"I cried a little bit."

By Faith Brar
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Since giving birth to her daughter last year, Serena Williams has returned to the court, beating some of the highest-ranked players out there. The tennis superstar might make it all look easy (especially in her Wakanda-inspired catsuit), but she recently opened up about a difficult decision she had to make as both a new mom and a tennis star: She chose to stop nursing in an effort to get into better shape to compete in Wimbledon. (Related: Serena Williams Shares How She's Embracing Her Changing Body During Pregnancy)

"I feel like everyone says, 'You're so thin when you breastfeed,'" she said in a news conference on Sunday; however, even after training intensely and following a strict vegan diet, Williams says she wasn't seeing the post-baby weight loss results she wanted to be able to perform her best on the court.

"What I've learned through the experience-everybody is different, every person is different, every physical body is different," she said. "For my body, [breastfeeding] didn't work, no matter how much I worked out, no matter how much I did; it didn't work for me."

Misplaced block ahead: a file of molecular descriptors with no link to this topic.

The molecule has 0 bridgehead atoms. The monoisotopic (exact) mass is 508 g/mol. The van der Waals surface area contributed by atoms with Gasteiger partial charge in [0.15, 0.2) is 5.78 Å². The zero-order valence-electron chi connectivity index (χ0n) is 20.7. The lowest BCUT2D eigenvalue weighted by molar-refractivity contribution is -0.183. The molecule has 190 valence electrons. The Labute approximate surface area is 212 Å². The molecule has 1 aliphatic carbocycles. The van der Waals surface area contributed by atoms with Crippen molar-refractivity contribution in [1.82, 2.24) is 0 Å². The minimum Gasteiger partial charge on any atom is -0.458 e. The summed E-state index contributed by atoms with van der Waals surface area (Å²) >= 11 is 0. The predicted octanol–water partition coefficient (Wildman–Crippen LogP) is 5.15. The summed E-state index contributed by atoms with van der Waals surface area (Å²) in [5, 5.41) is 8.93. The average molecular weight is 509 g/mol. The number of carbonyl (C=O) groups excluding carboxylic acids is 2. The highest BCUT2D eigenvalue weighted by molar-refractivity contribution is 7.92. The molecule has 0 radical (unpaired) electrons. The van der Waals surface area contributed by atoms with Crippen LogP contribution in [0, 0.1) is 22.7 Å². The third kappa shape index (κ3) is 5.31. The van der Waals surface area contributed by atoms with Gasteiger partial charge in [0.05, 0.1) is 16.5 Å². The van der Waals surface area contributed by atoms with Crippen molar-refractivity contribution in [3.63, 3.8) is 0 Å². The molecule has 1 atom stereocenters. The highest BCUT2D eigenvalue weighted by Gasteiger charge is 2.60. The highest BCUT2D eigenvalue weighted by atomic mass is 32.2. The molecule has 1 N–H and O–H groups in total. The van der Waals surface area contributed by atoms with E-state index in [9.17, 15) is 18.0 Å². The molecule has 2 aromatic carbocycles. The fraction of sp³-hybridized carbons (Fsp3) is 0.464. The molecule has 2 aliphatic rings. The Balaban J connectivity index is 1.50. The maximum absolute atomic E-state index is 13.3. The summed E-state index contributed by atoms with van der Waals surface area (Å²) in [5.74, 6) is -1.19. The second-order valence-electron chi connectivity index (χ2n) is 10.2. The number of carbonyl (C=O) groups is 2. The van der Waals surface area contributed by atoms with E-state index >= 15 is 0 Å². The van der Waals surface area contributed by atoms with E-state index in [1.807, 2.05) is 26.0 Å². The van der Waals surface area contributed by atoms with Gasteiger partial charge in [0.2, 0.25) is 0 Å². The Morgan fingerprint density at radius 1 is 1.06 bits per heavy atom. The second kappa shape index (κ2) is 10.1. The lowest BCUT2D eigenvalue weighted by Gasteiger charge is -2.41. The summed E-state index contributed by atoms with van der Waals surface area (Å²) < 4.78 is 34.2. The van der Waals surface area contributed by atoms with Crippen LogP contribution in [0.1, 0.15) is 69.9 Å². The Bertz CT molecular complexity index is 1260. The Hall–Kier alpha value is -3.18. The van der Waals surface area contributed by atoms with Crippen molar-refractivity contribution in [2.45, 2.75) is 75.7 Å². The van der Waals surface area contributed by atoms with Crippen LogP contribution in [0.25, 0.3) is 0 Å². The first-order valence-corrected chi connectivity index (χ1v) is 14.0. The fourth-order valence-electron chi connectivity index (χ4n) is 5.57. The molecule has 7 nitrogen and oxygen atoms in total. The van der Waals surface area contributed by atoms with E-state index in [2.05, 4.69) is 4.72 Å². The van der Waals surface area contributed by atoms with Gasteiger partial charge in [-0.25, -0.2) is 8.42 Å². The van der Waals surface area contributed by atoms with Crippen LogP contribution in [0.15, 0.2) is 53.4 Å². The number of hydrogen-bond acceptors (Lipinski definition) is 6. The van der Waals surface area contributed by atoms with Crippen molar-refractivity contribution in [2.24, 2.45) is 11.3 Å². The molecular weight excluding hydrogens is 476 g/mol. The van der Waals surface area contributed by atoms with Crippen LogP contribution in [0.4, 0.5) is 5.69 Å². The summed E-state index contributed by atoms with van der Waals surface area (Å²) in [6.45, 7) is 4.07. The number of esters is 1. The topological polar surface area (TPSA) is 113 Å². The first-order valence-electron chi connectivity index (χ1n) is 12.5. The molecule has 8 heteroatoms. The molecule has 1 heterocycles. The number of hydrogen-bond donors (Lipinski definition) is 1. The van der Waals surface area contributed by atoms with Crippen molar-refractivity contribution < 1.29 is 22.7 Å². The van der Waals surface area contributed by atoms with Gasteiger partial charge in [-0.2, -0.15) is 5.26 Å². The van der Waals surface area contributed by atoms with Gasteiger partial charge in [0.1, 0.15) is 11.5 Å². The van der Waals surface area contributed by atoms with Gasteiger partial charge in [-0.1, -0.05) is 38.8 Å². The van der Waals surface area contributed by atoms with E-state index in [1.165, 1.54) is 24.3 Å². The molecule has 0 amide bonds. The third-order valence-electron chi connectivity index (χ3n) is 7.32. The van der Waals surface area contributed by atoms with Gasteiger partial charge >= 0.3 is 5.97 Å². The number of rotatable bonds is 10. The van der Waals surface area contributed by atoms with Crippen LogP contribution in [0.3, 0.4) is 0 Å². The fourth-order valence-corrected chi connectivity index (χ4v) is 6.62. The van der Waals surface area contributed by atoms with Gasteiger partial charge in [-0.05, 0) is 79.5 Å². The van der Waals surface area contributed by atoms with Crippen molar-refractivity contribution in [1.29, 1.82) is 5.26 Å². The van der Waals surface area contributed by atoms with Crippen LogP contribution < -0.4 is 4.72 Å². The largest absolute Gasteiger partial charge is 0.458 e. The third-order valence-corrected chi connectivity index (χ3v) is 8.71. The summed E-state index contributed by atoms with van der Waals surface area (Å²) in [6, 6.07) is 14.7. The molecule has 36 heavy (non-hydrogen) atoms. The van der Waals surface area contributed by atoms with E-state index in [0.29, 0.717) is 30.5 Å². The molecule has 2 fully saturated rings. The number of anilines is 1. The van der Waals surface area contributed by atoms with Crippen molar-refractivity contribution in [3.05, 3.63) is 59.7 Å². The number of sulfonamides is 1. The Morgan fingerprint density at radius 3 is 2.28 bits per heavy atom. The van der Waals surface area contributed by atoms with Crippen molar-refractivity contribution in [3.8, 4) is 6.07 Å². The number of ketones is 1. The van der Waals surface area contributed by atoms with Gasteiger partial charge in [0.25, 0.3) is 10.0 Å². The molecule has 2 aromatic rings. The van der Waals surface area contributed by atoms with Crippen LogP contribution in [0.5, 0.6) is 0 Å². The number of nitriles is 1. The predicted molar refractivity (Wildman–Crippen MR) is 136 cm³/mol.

Williams' decision to stop breastfeeding was quite emotional and one of the most difficult things she's has to do as a mom. "I literally sat Olympia in my arms, I talked to her, we prayed about it," she said. "I told her, 'Look, I'm going to stop. Mommy has to do this.' I cried a little bit, not as much as I thought I would. She was fine." (Related: This Woman's Heartbreaking Confession About Breastfeeding Is #SoReal)

Williams added that once she stopped breastfeeding, she lost 10 pounds in a week. "It was crazy. I just kept dropping. That's when I learned that everything was different," she said. "Sorry to go on about that, but I wanted to say that so women out there know that's not true. Everyone takes things differently. I think it's important for us to share that message."

Even still, Williams' waited as long as possible before giving up on nursing. "For me, it was really important to make it through three months, then it was important to make it to four months," she said. "I was like, 'OK, I can do six months.'"

Breastfeeding is still a controversial topic among new moms, which is why it's so important for women, especially those with the mass reach like Williams, to shed light on the struggles surrounding the practice. While the benefits of breastfeeding for newborns are backed by science, it's simply not for everyone or every family. Some women simply don't make enough milk, their babies aren't able to 'latch on' properly, other health issues or illnesses prevent it entirely, sometimes it's just too painful, for some it's simply a choice not to-or, for others still, it's a barrier to the mom's success. No matter the circumstances, choosing not to breastfeed is a personal decision-and one no mom should be ashamed of.

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